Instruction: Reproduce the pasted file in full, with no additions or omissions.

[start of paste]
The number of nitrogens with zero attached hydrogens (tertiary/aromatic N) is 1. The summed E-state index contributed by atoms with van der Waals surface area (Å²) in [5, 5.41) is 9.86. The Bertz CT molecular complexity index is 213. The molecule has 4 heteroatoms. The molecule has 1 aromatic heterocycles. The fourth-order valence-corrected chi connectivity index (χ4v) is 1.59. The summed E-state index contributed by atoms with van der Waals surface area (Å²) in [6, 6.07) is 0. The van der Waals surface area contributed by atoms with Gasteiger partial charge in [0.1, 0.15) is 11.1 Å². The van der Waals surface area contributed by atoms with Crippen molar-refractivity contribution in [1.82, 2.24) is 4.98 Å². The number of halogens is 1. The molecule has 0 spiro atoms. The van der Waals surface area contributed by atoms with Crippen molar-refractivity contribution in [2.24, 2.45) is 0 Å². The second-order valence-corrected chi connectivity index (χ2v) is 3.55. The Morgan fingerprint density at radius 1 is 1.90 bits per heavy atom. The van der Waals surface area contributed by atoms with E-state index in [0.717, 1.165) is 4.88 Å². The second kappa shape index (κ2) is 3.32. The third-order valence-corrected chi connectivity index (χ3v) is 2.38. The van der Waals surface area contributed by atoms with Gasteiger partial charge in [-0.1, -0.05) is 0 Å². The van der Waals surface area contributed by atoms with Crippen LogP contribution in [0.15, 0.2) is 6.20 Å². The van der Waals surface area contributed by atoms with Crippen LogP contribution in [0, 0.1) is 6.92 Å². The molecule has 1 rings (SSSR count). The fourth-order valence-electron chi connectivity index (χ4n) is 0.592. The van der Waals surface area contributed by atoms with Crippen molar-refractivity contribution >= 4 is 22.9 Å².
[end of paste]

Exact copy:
The number of nitrogens with zero attached hydrogens (tertiary/aromatic N) is 1. The summed E-state index contributed by atoms with van der Waals surface area (Å²) in [5, 5.41) is 9.86. The Bertz CT molecular complexity index is 213. The molecule has 4 heteroatoms. The molecule has 1 aromatic heterocycles. The fourth-order valence-corrected chi connectivity index (χ4v) is 1.59. The summed E-state index contributed by atoms with van der Waals surface area (Å²) in [6, 6.07) is 0. The van der Waals surface area contributed by atoms with Gasteiger partial charge in [0.1, 0.15) is 11.1 Å². The van der Waals surface area contributed by atoms with Crippen molar-refractivity contribution in [1.82, 2.24) is 4.98 Å². The number of halogens is 1. The molecule has 0 spiro atoms. The van der Waals surface area contributed by atoms with Crippen molar-refractivity contribution in [2.24, 2.45) is 0 Å². The second-order valence-corrected chi connectivity index (χ2v) is 3.55. The Morgan fingerprint density at radius 1 is 1.90 bits per heavy atom. The van der Waals surface area contributed by atoms with E-state index in [0.717, 1.165) is 4.88 Å². The second kappa shape index (κ2) is 3.32. The third-order valence-corrected chi connectivity index (χ3v) is 2.38. The van der Waals surface area contributed by atoms with Gasteiger partial charge in [-0.1, -0.05) is 0 Å². The van der Waals surface area contributed by atoms with Crippen LogP contribution in [0.15, 0.2) is 6.20 Å². The van der Waals surface area contributed by atoms with Crippen LogP contribution in [0, 0.1) is 6.92 Å². The molecule has 1 rings (SSSR count). The fourth-order valence-electron chi connectivity index (χ4n) is 0.592. The van der Waals surface area contributed by atoms with Crippen molar-refractivity contribution >= 4 is 22.9 Å².